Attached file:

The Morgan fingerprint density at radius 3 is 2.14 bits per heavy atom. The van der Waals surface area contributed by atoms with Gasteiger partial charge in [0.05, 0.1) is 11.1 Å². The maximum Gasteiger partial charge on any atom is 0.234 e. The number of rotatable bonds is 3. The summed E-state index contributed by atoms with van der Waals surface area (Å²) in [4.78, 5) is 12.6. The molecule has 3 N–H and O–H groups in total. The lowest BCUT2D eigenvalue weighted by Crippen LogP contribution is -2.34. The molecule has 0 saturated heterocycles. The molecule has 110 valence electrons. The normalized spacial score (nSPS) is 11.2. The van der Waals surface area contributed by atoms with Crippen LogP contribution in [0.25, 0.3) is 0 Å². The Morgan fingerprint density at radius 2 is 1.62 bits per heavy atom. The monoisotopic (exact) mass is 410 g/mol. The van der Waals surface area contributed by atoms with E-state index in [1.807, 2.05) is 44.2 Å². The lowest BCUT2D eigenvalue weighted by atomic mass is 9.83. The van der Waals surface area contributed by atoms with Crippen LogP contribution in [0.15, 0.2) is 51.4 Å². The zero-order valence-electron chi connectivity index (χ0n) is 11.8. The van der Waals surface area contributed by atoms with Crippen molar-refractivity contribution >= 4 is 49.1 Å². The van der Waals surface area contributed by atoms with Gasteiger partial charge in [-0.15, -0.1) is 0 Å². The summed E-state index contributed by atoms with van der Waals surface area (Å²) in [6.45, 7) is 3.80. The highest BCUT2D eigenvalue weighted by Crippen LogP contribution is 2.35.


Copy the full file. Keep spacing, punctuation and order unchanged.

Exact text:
The Morgan fingerprint density at radius 3 is 2.14 bits per heavy atom. The van der Waals surface area contributed by atoms with Gasteiger partial charge in [0.05, 0.1) is 11.1 Å². The maximum Gasteiger partial charge on any atom is 0.234 e. The number of rotatable bonds is 3. The summed E-state index contributed by atoms with van der Waals surface area (Å²) in [4.78, 5) is 12.6. The molecule has 3 N–H and O–H groups in total. The lowest BCUT2D eigenvalue weighted by Crippen LogP contribution is -2.34. The molecule has 0 saturated heterocycles. The molecule has 110 valence electrons. The normalized spacial score (nSPS) is 11.2. The van der Waals surface area contributed by atoms with Crippen LogP contribution in [0.25, 0.3) is 0 Å². The Morgan fingerprint density at radius 2 is 1.62 bits per heavy atom. The monoisotopic (exact) mass is 410 g/mol. The van der Waals surface area contributed by atoms with E-state index in [1.807, 2.05) is 44.2 Å². The lowest BCUT2D eigenvalue weighted by atomic mass is 9.83. The van der Waals surface area contributed by atoms with Crippen LogP contribution in [0.15, 0.2) is 51.4 Å². The zero-order valence-electron chi connectivity index (χ0n) is 11.8. The van der Waals surface area contributed by atoms with Crippen molar-refractivity contribution >= 4 is 49.1 Å². The van der Waals surface area contributed by atoms with Gasteiger partial charge in [-0.15, -0.1) is 0 Å². The summed E-state index contributed by atoms with van der Waals surface area (Å²) in [6.45, 7) is 3.80. The highest BCUT2D eigenvalue weighted by Crippen LogP contribution is 2.35.